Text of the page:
* Note: I’ve actually boxed semi-professionally. It’s going to suck. Just a fair warning.
Step 1 – Start Boxing Training
Before you even think about setting up a diet plan, get behind a bag and just start punching. Doesn’t matter the speed, rhythm, or velocity. Just start boxing and punching the bag. The sooner you get used to pushing your body past what you feel like, the better.
Done? Feeling like you wanna throw up?
Good. Now, let’s get scientific with it.
The goal of getting ripped is technically not needed in boxing. Sure, the fat mass would make you slower, but it’d absorb blows better. As Tyson Fury has proven time and time again, you can get by with a bit of timber.
That said, if the goal is to get ripped with boxing training — as opposed to an unconventional alternative like rock climbing, for example — you’ll need to ensure you do a bunch of different training styles to ensure you lose body fat and retain lean muscle.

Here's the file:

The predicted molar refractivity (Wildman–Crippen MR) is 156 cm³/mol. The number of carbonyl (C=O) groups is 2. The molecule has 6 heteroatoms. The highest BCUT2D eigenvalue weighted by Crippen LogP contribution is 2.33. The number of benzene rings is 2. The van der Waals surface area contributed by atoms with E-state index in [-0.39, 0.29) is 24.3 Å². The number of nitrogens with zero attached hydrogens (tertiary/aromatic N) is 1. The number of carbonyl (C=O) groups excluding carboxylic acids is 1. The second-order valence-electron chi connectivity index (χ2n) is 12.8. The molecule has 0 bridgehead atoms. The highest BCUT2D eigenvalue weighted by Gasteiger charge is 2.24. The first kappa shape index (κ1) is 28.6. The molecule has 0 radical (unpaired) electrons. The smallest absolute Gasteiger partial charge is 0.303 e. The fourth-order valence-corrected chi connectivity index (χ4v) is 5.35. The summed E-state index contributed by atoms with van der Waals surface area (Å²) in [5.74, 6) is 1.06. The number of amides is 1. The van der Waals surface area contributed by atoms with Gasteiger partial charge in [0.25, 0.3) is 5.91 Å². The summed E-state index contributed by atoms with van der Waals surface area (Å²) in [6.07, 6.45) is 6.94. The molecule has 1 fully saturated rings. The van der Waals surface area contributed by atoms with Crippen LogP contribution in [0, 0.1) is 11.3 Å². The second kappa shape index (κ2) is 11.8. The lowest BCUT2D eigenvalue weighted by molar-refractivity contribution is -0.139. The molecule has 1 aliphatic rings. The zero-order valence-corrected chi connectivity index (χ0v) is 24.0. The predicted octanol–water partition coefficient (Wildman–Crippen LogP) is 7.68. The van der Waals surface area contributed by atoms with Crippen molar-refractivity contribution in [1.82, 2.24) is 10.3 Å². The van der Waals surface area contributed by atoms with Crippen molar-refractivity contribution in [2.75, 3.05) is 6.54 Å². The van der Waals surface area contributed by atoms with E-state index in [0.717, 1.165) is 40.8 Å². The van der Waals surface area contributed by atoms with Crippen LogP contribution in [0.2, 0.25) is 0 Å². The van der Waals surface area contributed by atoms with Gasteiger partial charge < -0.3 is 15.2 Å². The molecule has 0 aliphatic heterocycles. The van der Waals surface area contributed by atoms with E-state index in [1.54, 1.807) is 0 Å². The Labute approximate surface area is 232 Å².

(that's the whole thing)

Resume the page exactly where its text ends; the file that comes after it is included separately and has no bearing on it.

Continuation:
Here are the non-negotiables:
- Strength training: While boxers aren’t the strongest around, doing strength training allows them to retain muscle mass. Make use of compound exercises and aim to make the muscle stronger rather than tiring it out. Track each exercise, and ensure you get stronger in the movement.
- Bag work: Bag work is what boxing training is all about. You have to be boxing, and you won’t always have someone to shadow with. Shadowing is great, but in a pinch, the bag will do just fine (this counts as cardio).
- Bodyweight exercises: Bodyweight training like pull-ups and push-ups isn’t essential to training, in general, but it’ll come in handy as a boxer. It’ll lead you to get to know your own body, and this kind of workout will also increase your cardiovascular capacity.
- Aerobic and Anaerobic Cardio: Two significant terms that basically mean jogging and sprinting. Low for long or high for short.